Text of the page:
Campus dance groups collaborate for the first time this weekend
January 14, 2015
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Tonik Tap and Graffiti Dancers are collaborating for the first time in “Hooked on Graffoniks,” which runs Jan. 16 and 17 in the Jones Great Room.
Aric Barrow, artistic director of Tonik Tap, has been in both groups since his freshman year and this year, he invited Graffiti to join Tonik for the group’s annual winter show.
“When you bring two groups together, the entertainment value goes up,” Barrow said.
The show features separate pieces from Graffiti and Tonik as well as four joint pieces, including the finale with all members of both groups and a ballet and tap duet with a member from each group. Graffiti artistic director Katherine Scott restaged a tap piece from her home studio for Graffiti and Tonik dancers.
Graffiti’s internal producer Annalissa Hartsell said she is excited to work with Tonik because Graffiti has never performed with them. Many Graffiti members had tapped before and had previously attended Tonik shows as a group.
“I get to tap for the first time in years,” Hartsell said. “I think it’s because we respect each other so much. We’re that much more excited to coexist on a stage together.”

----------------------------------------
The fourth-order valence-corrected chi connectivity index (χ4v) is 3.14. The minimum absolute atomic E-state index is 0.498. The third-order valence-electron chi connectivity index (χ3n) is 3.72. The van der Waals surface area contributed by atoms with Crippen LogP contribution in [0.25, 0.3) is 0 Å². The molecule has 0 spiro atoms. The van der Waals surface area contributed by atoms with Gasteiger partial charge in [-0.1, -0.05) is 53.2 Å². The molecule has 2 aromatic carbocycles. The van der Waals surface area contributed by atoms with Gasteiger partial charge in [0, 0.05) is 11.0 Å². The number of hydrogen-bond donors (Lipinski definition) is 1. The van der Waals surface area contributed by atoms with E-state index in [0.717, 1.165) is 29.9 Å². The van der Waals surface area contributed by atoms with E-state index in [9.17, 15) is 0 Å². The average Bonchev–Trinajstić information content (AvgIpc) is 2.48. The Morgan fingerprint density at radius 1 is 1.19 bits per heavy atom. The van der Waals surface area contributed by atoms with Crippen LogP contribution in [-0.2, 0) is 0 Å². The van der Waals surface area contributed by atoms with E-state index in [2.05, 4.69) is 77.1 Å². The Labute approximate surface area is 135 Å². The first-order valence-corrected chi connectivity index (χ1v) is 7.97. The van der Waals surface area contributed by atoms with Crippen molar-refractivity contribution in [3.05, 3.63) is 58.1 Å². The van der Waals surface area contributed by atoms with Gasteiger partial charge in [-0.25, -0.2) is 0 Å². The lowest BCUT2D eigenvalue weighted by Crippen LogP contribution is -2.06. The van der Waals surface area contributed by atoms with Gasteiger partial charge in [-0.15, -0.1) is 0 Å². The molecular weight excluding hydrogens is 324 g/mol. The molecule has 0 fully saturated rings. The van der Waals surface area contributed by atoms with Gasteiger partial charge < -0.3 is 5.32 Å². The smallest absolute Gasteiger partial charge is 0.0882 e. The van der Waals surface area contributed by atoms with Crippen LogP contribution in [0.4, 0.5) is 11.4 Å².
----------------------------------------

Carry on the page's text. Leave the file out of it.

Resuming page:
Scott is excited for the audience to see the show and see theses groups working together for the first time.
“It will be a very high-energy show,” Scott said.
Scott has enjoyed branching out and working with new people in the creative process.
“I think, ultimately, both groups have the same goal and intention: to entertain audiences and be a creative outlet for members,” she said. “This collaboration occurred so easily because Aric is in both groups.”
Tonik President Sheridan Brown said they had wanted to work with Graffiti for a long time, and with Barrow as artistic director, “it was a really good opportunity to bring the groups together.”
“I think since we’re all dancers, we’re much more similar than we sometimes remember,” Brown said.
Members from both groups are excited to perform together for the first time and expand their audiences.
“I think we play to each other’s strengths. We sort of of bring out different feelings and styles of movement with each other,” Hartsell said. “I hope that we actually get to continue it in future years.”